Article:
Read More

What’s New and Updated in GetIt for November 2018

The GetIt Package Manager is your source for RAD Studio, Delphi, and C++Builder add-ins and packages built right into your favorite IDE. Here’s a look at what was new and updated during the month of October 2018 along with the most popular downloads. Find a new favorite for November today!

Want your Package, Library, Trial, or Open Source Project in GetIt? Just fill out this form.

New and Updated

The following components are new to GetIt this month, or were recently updated to a newer version.


Delphi Console – Delphi Console is a Delphi implementation of the well-known C# class: System.Console. With this in hand you can easily use all the functions of the console window. For example: Console.WriteLine.



Eigen – C++ template library for linear algebra: matrices, vectors, numerical solvers, and related algorithms.

[More info]


Trial – FMX Skeez – An animated list view component for Delphi FireMonkey. The package includes derived components: filesystem browser, picture list viewer and audio file list viewer.

[More info]


Trial – ImageEn – A native image library for Delphi and C++ Builder. It includes a complete suite of components to handle all aspects of image and editing, analysis and display. 

[More info]


Trial – nrComm Lib – Helps with wide range of device communication tasks and industrial issues. It contains ready solutions for RS232, modbus, GSM, HID and etc.

[More info]


Trial – Clever Internet Suite – A Delphi and C++Builder library for Internet communication protocols. It provides support for HTTP, FTP, SMTP, POP, IMAP, SFTP (SSH), DKIM, OAUTH, SOAP, WebDAV, complete client and server solutions for supported protocols, digital signatures and encryption.

[More info]

GetIt Top and Trending

Here are the top 10 most popular downloads from October, and any from the top 30 that are increasing in popularity.


    JEDI Code Library: The JEDI Code Library (JCL) consists of a set of thoroughly tested and fully documented utility functions and non-visual classes which can be instantly reused in your Delphi and C++ Builder projects.


    JEDI Visual Component Library: JVCL is a library of over 600 Delphi visual and non-visual Delphi/C++Builder components.


    Icons8: Single icon pack with 64,800 free icons. Each icon is in 5 flat styles.


    CnWizards: CnPack IDE Wizards (CnWizards) is an extremely popular, well established and comprehensive free open source plug-in toolset for Delphi/C++ Builder/RAD Studio to help improve development efficiency by proving a large number of useful add-ons and wizards to enhance the Delphi/C++ Builder/RAD Studio IDE.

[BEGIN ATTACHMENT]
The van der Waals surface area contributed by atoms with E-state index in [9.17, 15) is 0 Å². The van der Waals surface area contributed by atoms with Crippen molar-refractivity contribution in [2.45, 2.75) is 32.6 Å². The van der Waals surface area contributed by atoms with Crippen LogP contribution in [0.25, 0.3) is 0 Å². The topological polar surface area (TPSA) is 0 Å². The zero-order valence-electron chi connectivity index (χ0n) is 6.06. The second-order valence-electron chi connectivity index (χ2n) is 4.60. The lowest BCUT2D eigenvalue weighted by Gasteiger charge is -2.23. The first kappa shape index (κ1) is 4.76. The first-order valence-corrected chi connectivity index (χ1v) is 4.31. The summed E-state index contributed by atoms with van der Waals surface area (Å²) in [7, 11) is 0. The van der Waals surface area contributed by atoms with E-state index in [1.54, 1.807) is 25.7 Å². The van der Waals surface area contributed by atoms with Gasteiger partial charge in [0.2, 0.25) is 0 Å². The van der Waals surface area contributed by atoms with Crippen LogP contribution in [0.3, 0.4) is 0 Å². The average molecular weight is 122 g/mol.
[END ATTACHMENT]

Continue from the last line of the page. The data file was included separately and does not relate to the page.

Aqua Light Slate 2 VCL Style: Free to use VCL Style


    CodeSite Express: Live Local and Remote Application Logging


    Abbrevia: Abbrevia is a compression toolkit for Delphi and C++Builder.
Supported on platforms: Windows, Android, macOS, and iOS.


    AsyncPro for VCL: Async Professional is a comprehensive communications toolkit for Embarcadero Delphi and C++Builder. Supported on platforms: Win32, Win64


    FortesReport Community Edition: The FortesReport is a powerful report generator available as a package of components for Delphi. In FortesReport, the reports are composed of bands that have specific functions in the print stream. You define groupings, sub-levels and totals simply by hierarchical relationship between bands. Moreover, the FortesReport has a rich palette of components for text, charts, formulas, bar codes, filters and layout.


    Glossy 2 VCL Style: Free to use VCL Style


    EhLib: EhLib is a Delphi and C++Builder library of visual and non-visual components. Most advanced component is DBGridEh, component to operate tabular data in DataSet. Library includes more than 30 components in total.


    SysTools for VCL: Utility routines and classes for Delphi and C++Builder. It includes bar codes, sorting, money routines, logging, high precision math…Supported on platforms: Windows


    Clever Internet Suite: Clever Internet Suite is a Delphi and C++Builder library for Internet communication protocols. It provides support for HTTP, FTP, SMTP, POP, IMAP, SFTP (SSH), DKIM, OAUTH, SOAP, WebDAV, complete client and server solutions for supported protocols, digital signatures and encryption.


    TFrameStand: TFrameStand is a component to ease use of FMX frames in your application. Take advantage of TFrameStand functionalities to build stunning visual transitions and improve the visual continuity of your UI. Supported on platforms: Win32, Win64, Android, OS X. Open source by Andrea Magni.

Read More

Read More